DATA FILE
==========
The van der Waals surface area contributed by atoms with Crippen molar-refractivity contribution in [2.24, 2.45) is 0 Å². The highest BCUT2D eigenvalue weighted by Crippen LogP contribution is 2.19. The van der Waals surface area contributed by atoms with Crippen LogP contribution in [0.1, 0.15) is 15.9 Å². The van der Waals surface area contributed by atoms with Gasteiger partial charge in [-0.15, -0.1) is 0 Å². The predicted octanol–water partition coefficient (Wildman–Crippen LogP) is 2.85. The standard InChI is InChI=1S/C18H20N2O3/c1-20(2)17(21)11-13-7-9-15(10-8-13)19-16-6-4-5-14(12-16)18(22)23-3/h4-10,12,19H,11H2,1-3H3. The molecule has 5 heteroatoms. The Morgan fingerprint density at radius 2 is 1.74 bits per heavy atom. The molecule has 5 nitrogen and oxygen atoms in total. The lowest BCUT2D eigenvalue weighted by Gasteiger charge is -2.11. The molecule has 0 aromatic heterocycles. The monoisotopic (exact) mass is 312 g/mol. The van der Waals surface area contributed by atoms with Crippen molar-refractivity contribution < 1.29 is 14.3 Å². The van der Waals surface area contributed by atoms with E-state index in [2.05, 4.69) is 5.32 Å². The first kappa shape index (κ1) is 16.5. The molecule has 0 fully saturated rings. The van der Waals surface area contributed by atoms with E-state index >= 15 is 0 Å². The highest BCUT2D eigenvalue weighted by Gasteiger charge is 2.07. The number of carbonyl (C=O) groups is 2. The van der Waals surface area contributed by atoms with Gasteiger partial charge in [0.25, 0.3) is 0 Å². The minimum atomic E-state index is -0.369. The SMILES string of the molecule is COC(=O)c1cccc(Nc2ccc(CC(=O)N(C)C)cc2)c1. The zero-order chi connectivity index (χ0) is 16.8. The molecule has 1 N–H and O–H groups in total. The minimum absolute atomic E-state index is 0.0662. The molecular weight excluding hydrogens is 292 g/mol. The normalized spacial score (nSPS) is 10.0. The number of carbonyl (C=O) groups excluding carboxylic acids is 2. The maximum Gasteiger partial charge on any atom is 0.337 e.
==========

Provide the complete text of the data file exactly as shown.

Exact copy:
The van der Waals surface area contributed by atoms with Crippen molar-refractivity contribution in [2.24, 2.45) is 0 Å². The highest BCUT2D eigenvalue weighted by Crippen LogP contribution is 2.19. The van der Waals surface area contributed by atoms with Crippen LogP contribution in [0.1, 0.15) is 15.9 Å². The van der Waals surface area contributed by atoms with Gasteiger partial charge in [-0.15, -0.1) is 0 Å². The predicted octanol–water partition coefficient (Wildman–Crippen LogP) is 2.85. The standard InChI is InChI=1S/C18H20N2O3/c1-20(2)17(21)11-13-7-9-15(10-8-13)19-16-6-4-5-14(12-16)18(22)23-3/h4-10,12,19H,11H2,1-3H3. The molecule has 5 heteroatoms. The Morgan fingerprint density at radius 2 is 1.74 bits per heavy atom. The molecule has 5 nitrogen and oxygen atoms in total. The lowest BCUT2D eigenvalue weighted by Gasteiger charge is -2.11. The molecule has 0 aromatic heterocycles. The monoisotopic (exact) mass is 312 g/mol. The van der Waals surface area contributed by atoms with Crippen molar-refractivity contribution < 1.29 is 14.3 Å². The van der Waals surface area contributed by atoms with E-state index in [2.05, 4.69) is 5.32 Å². The first kappa shape index (κ1) is 16.5. The molecule has 0 fully saturated rings. The van der Waals surface area contributed by atoms with E-state index >= 15 is 0 Å². The highest BCUT2D eigenvalue weighted by Gasteiger charge is 2.07. The number of carbonyl (C=O) groups is 2. The van der Waals surface area contributed by atoms with Gasteiger partial charge in [0.25, 0.3) is 0 Å². The minimum atomic E-state index is -0.369. The SMILES string of the molecule is COC(=O)c1cccc(Nc2ccc(CC(=O)N(C)C)cc2)c1. The zero-order chi connectivity index (χ0) is 16.8. The molecule has 1 N–H and O–H groups in total. The minimum absolute atomic E-state index is 0.0662. The molecular weight excluding hydrogens is 292 g/mol. The normalized spacial score (nSPS) is 10.0. The number of carbonyl (C=O) groups excluding carboxylic acids is 2. The maximum Gasteiger partial charge on any atom is 0.337 e.